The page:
GETTING TO KNOW ZACK SKOLNICK

CHARLOTTE _ I recently had a chance to talk to Zack Skolnick, an up-and-comer who is attempting to become a professional driver. What separates Skolnick from many others is that he has a backup plan. In addition to racing, he is a sophomore at Belmont-Abbey College in North Carolina where he is studying for a business degree with a focus on motorsports.

The New Jersey native began racing go-karts 12 years ago at Oakland Valley Race Park in New York. “I’m still racing karts,” he said. “If you look at NASCAR, if you look at Formula 1, they all started in go-karts. Even though I am racing cars I still run karts to stay fresh.” He was part of the team that won the inaugural 24-hour race at Victory Lane Karting Center in Charlotte. He also races a spec Miata in SCCA and has run Legend cars.

Skolnick moved to North Carolina to pursue his education and his career. Last winter he gained valuable oval-track experience in the Winter Heat Series at Lowe’s Motor Speedway. He is a candidate to be a driver in the Caged Heat Series, which is an indoor racing tour with cars based on a smaller Sprint Cup car design. The circuit will travel to indoor arenas and races will be held on steeply banked, lexan surface tracks. “If I get picked it will definitely be a step in the right direction,” he said.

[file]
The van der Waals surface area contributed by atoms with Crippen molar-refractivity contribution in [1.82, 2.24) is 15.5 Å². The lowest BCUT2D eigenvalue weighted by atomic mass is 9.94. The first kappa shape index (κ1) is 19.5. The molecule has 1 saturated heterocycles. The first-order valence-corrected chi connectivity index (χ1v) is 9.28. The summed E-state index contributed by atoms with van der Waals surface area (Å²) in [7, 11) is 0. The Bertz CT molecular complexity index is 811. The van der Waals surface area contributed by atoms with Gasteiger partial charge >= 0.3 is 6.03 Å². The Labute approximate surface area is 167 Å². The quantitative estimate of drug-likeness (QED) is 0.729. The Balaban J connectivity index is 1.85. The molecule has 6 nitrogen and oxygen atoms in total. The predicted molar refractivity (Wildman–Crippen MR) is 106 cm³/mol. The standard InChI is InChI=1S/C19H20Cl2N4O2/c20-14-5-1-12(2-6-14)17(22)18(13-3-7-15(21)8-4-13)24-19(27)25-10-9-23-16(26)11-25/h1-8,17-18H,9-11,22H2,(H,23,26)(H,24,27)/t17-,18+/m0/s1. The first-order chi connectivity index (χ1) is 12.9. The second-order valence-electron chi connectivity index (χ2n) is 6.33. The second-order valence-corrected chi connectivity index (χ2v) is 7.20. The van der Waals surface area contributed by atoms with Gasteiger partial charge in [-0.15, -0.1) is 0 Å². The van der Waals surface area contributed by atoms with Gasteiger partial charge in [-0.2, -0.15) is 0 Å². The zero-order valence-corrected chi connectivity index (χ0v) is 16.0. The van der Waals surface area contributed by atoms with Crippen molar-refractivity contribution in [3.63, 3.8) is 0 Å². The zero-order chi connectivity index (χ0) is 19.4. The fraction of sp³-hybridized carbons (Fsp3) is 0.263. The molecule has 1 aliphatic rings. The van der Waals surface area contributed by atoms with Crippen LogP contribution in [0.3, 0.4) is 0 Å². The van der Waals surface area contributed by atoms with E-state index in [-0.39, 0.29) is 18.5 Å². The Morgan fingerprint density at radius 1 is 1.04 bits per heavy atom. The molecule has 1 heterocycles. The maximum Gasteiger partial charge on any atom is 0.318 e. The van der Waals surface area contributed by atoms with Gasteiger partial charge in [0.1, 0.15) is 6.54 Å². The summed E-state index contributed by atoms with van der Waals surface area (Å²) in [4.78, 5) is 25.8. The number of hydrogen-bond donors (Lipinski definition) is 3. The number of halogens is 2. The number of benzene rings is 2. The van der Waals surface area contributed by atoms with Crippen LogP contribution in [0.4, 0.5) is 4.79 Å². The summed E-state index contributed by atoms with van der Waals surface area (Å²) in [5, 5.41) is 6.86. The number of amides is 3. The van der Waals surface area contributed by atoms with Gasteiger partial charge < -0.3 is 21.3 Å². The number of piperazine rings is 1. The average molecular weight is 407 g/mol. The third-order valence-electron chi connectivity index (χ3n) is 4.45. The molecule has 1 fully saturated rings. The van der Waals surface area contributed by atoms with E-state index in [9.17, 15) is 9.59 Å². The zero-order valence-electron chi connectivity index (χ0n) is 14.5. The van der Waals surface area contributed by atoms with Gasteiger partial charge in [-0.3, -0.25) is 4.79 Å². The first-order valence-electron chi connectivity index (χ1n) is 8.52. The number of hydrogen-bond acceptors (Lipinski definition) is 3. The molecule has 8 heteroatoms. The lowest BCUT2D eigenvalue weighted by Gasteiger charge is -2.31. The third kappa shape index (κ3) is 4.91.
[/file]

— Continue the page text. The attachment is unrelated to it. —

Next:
What is the right direction? “With my road-course racing background I would love to go Grand Am or ALMS (American Le Mans Series) racing. But the reality of racing is the money is in NASCAR and these oval series. Ideally, I would like to race in NASCAR or one of the sanctioned series. If anybody offers me a ride in anything I will take it. I would love to go Formula 1 or IndyCar racing just as the opportunity presents itself. But with the reality of racing with how much it costs, if I can’t race I’ll have my motorsports degree and work in the industry.”

Skolnick said he likes and appreciates the education he is receiving at Belmont-Abbey College. “The school itself brings in a lot of people from around the world because of the (motorsports) program. It is the only program of its type in the country. So we have students from Seattle, Jamaica and New Mexico.”

(Patrick Reynolds is a professional racing mechanic who has worked for several NASCAR teams.)

Related links:
Top grassroots races
Biggest disappointments of 2009
The races that won Johnson’s title
Best Cup titles
Why the Sprint Cup needs a dirt race
Fan fixes for Talladega and why they won’t work
How to improve NASCAR
The perfect Sprint Cup schedule